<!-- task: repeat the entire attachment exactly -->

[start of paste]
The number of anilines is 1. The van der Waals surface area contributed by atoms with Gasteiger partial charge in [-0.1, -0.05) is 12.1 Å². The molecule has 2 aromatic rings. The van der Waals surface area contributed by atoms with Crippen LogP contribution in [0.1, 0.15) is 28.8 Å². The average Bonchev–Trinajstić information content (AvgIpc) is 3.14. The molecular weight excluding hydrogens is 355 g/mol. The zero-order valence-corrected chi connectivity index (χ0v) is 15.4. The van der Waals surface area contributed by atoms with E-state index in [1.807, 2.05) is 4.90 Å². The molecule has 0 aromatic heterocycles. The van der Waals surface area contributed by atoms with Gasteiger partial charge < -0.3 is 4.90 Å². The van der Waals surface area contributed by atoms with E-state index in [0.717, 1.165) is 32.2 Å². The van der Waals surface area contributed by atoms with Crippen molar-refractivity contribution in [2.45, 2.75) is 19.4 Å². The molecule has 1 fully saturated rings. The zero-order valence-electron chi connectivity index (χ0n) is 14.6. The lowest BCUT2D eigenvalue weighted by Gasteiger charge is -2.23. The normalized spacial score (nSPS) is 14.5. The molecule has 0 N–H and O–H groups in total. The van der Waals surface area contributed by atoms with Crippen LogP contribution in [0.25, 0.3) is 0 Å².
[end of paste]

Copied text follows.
The number of anilines is 1. The van der Waals surface area contributed by atoms with Gasteiger partial charge in [-0.1, -0.05) is 12.1 Å². The molecule has 2 aromatic rings. The van der Waals surface area contributed by atoms with Crippen LogP contribution in [0.1, 0.15) is 28.8 Å². The average Bonchev–Trinajstić information content (AvgIpc) is 3.14. The molecular weight excluding hydrogens is 355 g/mol. The zero-order valence-corrected chi connectivity index (χ0v) is 15.4. The van der Waals surface area contributed by atoms with E-state index in [1.807, 2.05) is 4.90 Å². The molecule has 0 aromatic heterocycles. The van der Waals surface area contributed by atoms with Gasteiger partial charge < -0.3 is 4.90 Å². The van der Waals surface area contributed by atoms with E-state index in [0.717, 1.165) is 32.2 Å². The van der Waals surface area contributed by atoms with Crippen molar-refractivity contribution in [2.45, 2.75) is 19.4 Å². The molecule has 1 fully saturated rings. The zero-order valence-electron chi connectivity index (χ0n) is 14.6. The lowest BCUT2D eigenvalue weighted by Gasteiger charge is -2.23. The normalized spacial score (nSPS) is 14.5. The molecule has 0 N–H and O–H groups in total. The van der Waals surface area contributed by atoms with Crippen LogP contribution in [0.25, 0.3) is 0 Å².